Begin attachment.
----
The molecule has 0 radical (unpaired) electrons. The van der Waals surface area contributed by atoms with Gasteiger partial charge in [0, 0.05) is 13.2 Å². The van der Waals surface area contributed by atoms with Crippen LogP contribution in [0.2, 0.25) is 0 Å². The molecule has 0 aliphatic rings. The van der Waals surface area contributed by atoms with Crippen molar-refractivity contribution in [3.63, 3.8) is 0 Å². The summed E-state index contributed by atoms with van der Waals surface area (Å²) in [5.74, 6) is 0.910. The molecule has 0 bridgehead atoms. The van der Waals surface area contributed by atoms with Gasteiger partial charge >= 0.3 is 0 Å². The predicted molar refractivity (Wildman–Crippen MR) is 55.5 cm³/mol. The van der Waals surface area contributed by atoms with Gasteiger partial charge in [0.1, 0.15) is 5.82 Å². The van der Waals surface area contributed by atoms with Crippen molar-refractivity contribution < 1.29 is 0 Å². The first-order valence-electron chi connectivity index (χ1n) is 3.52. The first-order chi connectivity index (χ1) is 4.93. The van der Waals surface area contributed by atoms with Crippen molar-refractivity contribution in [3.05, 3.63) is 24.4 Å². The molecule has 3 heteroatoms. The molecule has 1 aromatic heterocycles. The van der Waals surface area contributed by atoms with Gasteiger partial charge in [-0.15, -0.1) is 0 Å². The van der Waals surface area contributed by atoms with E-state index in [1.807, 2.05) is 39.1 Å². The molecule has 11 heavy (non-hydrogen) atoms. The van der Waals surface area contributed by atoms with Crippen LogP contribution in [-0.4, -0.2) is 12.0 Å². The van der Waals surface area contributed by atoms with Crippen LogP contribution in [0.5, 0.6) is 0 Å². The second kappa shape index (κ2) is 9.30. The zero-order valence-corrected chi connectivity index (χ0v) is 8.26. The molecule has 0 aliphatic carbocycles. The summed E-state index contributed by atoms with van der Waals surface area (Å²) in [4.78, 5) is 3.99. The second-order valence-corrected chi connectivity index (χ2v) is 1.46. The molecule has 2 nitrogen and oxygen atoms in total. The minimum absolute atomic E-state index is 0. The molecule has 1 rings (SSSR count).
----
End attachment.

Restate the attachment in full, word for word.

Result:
The molecule has 0 radical (unpaired) electrons. The van der Waals surface area contributed by atoms with Gasteiger partial charge in [0, 0.05) is 13.2 Å². The van der Waals surface area contributed by atoms with Crippen LogP contribution in [0.2, 0.25) is 0 Å². The molecule has 0 aliphatic rings. The van der Waals surface area contributed by atoms with Crippen molar-refractivity contribution in [3.63, 3.8) is 0 Å². The summed E-state index contributed by atoms with van der Waals surface area (Å²) in [5.74, 6) is 0.910. The molecule has 0 bridgehead atoms. The van der Waals surface area contributed by atoms with Gasteiger partial charge >= 0.3 is 0 Å². The predicted molar refractivity (Wildman–Crippen MR) is 55.5 cm³/mol. The van der Waals surface area contributed by atoms with Gasteiger partial charge in [0.1, 0.15) is 5.82 Å². The van der Waals surface area contributed by atoms with Crippen molar-refractivity contribution < 1.29 is 0 Å². The first-order valence-electron chi connectivity index (χ1n) is 3.52. The first-order chi connectivity index (χ1) is 4.93. The van der Waals surface area contributed by atoms with Crippen molar-refractivity contribution in [3.05, 3.63) is 24.4 Å². The molecule has 3 heteroatoms. The molecule has 1 aromatic heterocycles. The van der Waals surface area contributed by atoms with Gasteiger partial charge in [-0.15, -0.1) is 0 Å². The van der Waals surface area contributed by atoms with E-state index in [1.807, 2.05) is 39.1 Å². The molecule has 11 heavy (non-hydrogen) atoms. The van der Waals surface area contributed by atoms with Crippen LogP contribution in [-0.4, -0.2) is 12.0 Å². The van der Waals surface area contributed by atoms with Crippen LogP contribution in [0.5, 0.6) is 0 Å². The second kappa shape index (κ2) is 9.30. The zero-order valence-corrected chi connectivity index (χ0v) is 8.26. The molecule has 0 aliphatic carbocycles. The summed E-state index contributed by atoms with van der Waals surface area (Å²) in [4.78, 5) is 3.99. The second-order valence-corrected chi connectivity index (χ2v) is 1.46. The molecule has 2 nitrogen and oxygen atoms in total. The minimum absolute atomic E-state index is 0. The molecule has 1 rings (SSSR count).